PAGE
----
"Wednesday night closed the series of these [-44-] splendid balls for the season. As announced, it was a fancy dress ball, and it was of a very brilliant description; about 500 of the nobility and gentry were present.
"The ladies-patronesses entered the ball­room at an early hour, attired in most splendid costumes, and the display of brilliants we never saw surpassed, even at a birth-day drawing-room. The Marchioness of Londonderry wore a brilliant diadem with bandeaux of the same costly jewels en coiffure: a tunic of white tulle, embroidered in silver, and a dress of rich white satin, embroidered to correspond; a ceinture of costly brilliants. Countess Cowper wore a head-dress of great magnificence, composed of ruby-coloured velvet, the front edged entirely with diamonds and enclosing four brilliant stars, composed of diamonds of great magnitude. The Countess Brownlow, Lady Willoughby D’Eresby, and the other ladies-patronesses, were also attired in most magnificent dresses.
    "The ball-room was thrown open at ten [-45-] o’clock, illuminated by a profusion of wax-lights, the orchestra tastefully ornamented with garlands of flowers, and the tout ensemble was splendid. The majority of the company appeared in fancy dresses, national costumes, and naval and military uniforms. Included in the company were several foreigners of rank; amongst the ladies who made their debut the Princess Galitzin and the Princess Wittycapstein were noticed particularly from the splendour of their costumes and personal attractions,
    "At 11 o’clock, dancing commenced to the music of Collinet’s fine quadrille band, led by Nadaud, and including Tolbecque, Remy, Rhode, Hatton, &c., from the King’s Theatre. Muzard’s quadrilles, " L’Eclair," " Micheline," and "La Tete de Bronze," were finely played, as also the favourite waltzes, "Le Remede contre le Sommeil," and others by Strause. A gal­lopade terminated the dancing, and "God save the King" closed the balls for the present season.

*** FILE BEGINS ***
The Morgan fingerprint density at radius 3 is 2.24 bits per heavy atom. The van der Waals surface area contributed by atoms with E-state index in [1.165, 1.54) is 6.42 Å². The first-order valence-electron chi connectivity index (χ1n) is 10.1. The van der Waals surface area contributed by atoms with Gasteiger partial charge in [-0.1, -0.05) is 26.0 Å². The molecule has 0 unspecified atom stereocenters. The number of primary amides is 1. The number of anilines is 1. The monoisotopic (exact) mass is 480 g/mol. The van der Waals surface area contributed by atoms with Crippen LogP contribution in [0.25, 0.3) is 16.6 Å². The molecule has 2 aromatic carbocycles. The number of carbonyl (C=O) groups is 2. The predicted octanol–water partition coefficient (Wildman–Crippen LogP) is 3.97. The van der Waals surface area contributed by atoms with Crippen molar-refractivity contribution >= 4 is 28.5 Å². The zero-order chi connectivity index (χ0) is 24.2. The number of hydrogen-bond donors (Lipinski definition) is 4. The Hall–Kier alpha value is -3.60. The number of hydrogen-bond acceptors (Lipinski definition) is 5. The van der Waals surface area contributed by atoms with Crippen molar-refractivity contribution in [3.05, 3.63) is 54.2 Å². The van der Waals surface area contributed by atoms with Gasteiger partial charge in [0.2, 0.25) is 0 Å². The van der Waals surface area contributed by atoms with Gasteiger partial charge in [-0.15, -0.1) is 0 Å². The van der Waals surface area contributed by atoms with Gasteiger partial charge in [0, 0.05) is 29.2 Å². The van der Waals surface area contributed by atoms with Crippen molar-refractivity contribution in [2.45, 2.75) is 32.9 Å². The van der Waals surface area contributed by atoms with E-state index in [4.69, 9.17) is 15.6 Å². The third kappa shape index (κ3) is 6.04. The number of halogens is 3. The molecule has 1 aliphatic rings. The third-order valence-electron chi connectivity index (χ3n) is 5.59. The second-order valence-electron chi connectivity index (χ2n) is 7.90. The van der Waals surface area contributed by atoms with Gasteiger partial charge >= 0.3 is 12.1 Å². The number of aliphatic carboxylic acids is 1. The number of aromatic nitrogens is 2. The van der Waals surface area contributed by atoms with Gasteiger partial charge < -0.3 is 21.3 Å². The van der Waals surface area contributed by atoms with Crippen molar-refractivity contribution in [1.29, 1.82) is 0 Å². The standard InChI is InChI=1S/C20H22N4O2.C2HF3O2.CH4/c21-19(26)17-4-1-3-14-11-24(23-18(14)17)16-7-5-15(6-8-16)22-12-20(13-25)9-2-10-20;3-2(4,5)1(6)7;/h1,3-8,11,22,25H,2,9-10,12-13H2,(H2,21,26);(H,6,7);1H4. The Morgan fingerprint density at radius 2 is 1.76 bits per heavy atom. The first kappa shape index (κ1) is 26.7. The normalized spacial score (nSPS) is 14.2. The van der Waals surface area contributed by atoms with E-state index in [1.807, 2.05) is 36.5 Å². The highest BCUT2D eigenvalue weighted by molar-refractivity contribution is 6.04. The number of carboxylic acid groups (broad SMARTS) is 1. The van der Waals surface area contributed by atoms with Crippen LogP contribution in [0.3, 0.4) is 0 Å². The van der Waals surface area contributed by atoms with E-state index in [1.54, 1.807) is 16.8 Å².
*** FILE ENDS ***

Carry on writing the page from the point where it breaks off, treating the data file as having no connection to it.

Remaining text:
[-46-] "It was after five o’clock next morning before the company had retired.

    Amongst the company were— 
Princes—Galitzin and Wittycapstein.
Princesses—Wittycapstein and Galitzin.
Marquisses—Douglas and De Somery.
Marchionesses—Londonderry and De Salsa.
Earls—Sandwich, Falmouth, Beauchamp, Clonnie-], and March.
Countesses—Brownlow, Mansfield, Beauchamp, Chichester, Norbury, Rosse, Oxford, and Cowper.
Lords—Palmerston, Grimston, Ranelagh, Brabazon, Alford, Ridsdale, Loftus, A. Loftus, W. Lennox, F.
Beauclerk, Combermere, Dalmeny, Powerscourt, Bridport, Earlsfort, Maynard, A. Paget, H. Vane, Foley, and Leveson.
Ladies—Willoughby D’Eresby, John Russell, Georgiana Russell, C. Cavendish, Hardy, St. John, Gossett,
A. Arden, H. Mitchell, G. Fane, Beauchamp Proctor, C. Murray, E. Murray, B. Codrington, A. Poulet Dillon, E. Fielden, Rendlesham, De Clifford, Pringle,
Quintin, Ashbrook, Dudley Stuart, Dynevor, M. Cotes,
Hatherton, Knightly, B. Palk, B. Smythe, M. Pelham,
A. Pelham, Gage, F. Bentinck, S. Kerr, Mildmay,
Strutt, C. Dundas, H. Toler, A. Parsons, Scott (2),
Brom-]ey, Blackwood, Trollope, and Ponsonby. Barons —Litzenhern and Wedel Fedherg. Foreign Counts—Henri de Castella, G. Shovalofl

[-47-] "Sets of quadrilles were formed in the course of the evening, by— 
The Hon. Spencer Cowper, with the Hon. Miss Maynard.
The Hon. James Howard, with the Hon. Miss Cotton.
The Marquis of Douglas, with Miss Strachan.
The Earl of March, with Miss Codrington.
The Hon. C. Forester, with Miss Beauclerk.
The Hon. W. Ashley, with Miss F. Beauclerk.
A. Esterhazy, Seckendriff, Plessen, Stanislaus, Kos kiowski, Jules Koskiowski, D’Ugglass, and Shovaloff.
Sirs—H. Willoughby, B. Codrington, E. Cust, W. B. Proctor, C. Knightly, F. Domville, F. Trench, R. Gordon, W. Brabazon, C. Des Voeux, and E. Cust.
Honourable Messieurs - Cole, C. Cavendish, R. Pe.. tre, C. Berkeley, W. Ashley, Granvllle, Berkeley, C. Forester, Thellusson, C. Edwards, G. Scott, J. How.. ard, and S. Montagu.
Honourable Mesdames—Petre, Ponsonby, Vansit.. tart, L. Stanhope, W. Ashley, John Gage, G. Berke.. ley, Tollemache, Law, and Thellusson.
Honourable Misses—Willoughby, Somerset (2), St. John, Rice (2), B. King, Mitchell, Cotton, Dillon, Thellusson, Flower, Maude, Littleton, Gage (2), Hood, G. Kinnaird, Maynard, &c.
    [-48-] "The two latter young ladies wore elegant costumes, as Spanish Flower Girls."

    Perhaps there is no instance on record in the history of the world, of such an assemblage of beauty as is exhibited at the most numerously attended balls at Almack’s. At drawing rooms and queen’s levees there may be more of the fair sex present; but then rank alone is the qualification for admission to these; while the resolution adopted by the ladies-patronesses of Almack’s, of not admitting more than three of a family to their balls, affords them an excuse for excluding any persons they think fit. And they generally do make a point of preferring beau­ties to "horrid creatures." In fact, however much they may differ on other matters, they are quite unanimous in this, that "quizzes"-—which translated into more intelligible English, means ugly girls—are by all means to be kept out of Almack’s. I need not add that the intrinsic charms of the female frequenters of Almack’s are greatly heightened by their splendid dresses and the magnificent appearance of the room.